Vail Daily column: Why is it so hard to qualify for a mortgage?
It seems no two people can agree on who would be the best pick for president, but you’d be hard pressed to find two people who disagree it’s harder than ever to get a mortgage loan.
Since the mortgage meltdown of 2008, lenders — or more correctly, the federal government — have continued to fiddle with qualification guidelines making the bar for credit, income, assets, down payments and appraisals more difficult.
One thing few people understand is that these rules from the government are often hundreds of pages long, poorly written and are often contradictory between agencies.
The Consumer Finance Protection Bureau is one of the worst bullies on the block and has become notorious for telling lenders to go figure out what a particular 200 page regulation means and hope they get it right.
Imagine if the law was to obey the speed limit because there is one, but the cops painted over the speed limit signs and made motorists guess the speed limit and those who got it wrong had their cars confiscated — but to be fair, they got to keep the tires to take home. That example is similar to the regulatory environment where lenders find themselves.
Ability to repay
One of the regulations that stops more deals in their tracks, particularly around areas such as the Vail Valley is the ability to repay. The Dodd Frank Act, which created the CFPB and hundreds of other rules, requires lenders to establish that borrowers have the ability to repay money lent to them.
Dodd Frank and other laws also require lenders to make a loan to anyone who meets the lenders minimum requirements and dictates a uniform set of standards must be used to measure credit worthiness. This is to insure fair lending for all regardless of race, gender, marital status and the ilk. On the surface, these ideas may sound reasonable, but they are, in fact, keeping many extremely credit-worthy people from getting loans.
First, the ability to repay requires lenders to determine a debt to income ratio test. But many sources of income or cash flow are not allowed to be included. These include roommate income, income from newly-acquired part-time jobs and tax free distribution of capital from a business investment or oil and gas partnership. In many cases, capital gains income is exempt as well and income from dividends and interest is difficult, but not impossible to include.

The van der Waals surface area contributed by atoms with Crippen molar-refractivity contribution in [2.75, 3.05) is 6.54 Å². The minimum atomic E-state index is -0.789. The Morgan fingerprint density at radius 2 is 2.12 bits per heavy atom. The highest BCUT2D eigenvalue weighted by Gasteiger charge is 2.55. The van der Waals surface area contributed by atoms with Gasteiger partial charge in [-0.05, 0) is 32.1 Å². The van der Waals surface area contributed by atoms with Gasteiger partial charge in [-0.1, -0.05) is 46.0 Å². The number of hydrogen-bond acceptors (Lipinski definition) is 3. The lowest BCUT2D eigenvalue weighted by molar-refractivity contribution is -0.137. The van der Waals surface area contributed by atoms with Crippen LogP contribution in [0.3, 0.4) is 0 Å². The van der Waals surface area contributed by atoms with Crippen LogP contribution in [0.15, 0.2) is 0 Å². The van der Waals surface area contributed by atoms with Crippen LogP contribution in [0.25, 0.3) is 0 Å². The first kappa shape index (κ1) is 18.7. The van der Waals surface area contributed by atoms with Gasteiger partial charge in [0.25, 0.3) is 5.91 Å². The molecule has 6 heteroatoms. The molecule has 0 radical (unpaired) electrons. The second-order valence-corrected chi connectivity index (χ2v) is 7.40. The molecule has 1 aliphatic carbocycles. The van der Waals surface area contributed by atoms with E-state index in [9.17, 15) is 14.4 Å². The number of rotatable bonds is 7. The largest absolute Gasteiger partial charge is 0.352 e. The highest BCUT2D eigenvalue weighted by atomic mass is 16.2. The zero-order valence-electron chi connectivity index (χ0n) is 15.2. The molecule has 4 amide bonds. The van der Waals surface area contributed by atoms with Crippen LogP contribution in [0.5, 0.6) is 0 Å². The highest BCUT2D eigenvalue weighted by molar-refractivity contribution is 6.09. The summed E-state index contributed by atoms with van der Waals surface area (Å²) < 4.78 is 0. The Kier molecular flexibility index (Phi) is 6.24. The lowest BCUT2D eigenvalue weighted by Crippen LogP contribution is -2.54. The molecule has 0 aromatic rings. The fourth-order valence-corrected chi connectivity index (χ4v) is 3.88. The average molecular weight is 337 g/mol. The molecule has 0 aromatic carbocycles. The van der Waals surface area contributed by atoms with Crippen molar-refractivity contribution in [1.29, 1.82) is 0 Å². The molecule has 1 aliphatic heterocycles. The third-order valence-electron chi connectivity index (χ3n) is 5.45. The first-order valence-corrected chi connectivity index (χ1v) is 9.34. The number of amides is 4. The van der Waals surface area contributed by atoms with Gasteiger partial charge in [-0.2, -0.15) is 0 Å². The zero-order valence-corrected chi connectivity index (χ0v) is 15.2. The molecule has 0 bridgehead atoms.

As a result, the borrower has very substantial liquid assets and a low loan to value are generally held to the same standards as someone with minimal assets and a high loan to value.
The main issue is that the ability to repay law allows that if a consumer is lent money that he has trouble repaying and if the lender did not properly follow prudent guidelines for determining the borrower should have been able to repay the loan, then the borrower can cry victim and sue the lender.
Fair lending laws
The second part of the problem is fair lending laws. If a wealthy person gets a loan based upon the fact that he or she has liquid assets and equity but can’t meet the ability to repay measure because he or she is living off of drawing assets instead of making a steady W-2 income, while a borrower with few assets gets turned down because he does not meet the required income guidelines, then the guy who got turned down can, in theory, sue the lender by saying he was discriminated against because the lender did not apply the same debt to income rules in both cases. And in America, you are entitled to a jury of your peers and in many instances they guy suing because he got turned down did get exactly that.
Chris Neuswanger is a loan originator at Macro Financial Group in Avon and may be reached at 970-748-0342. He welcomes mortgage related inquiries from readers. His blog and a collection of his columns may be found at http://www.mtnmortgageguy.com.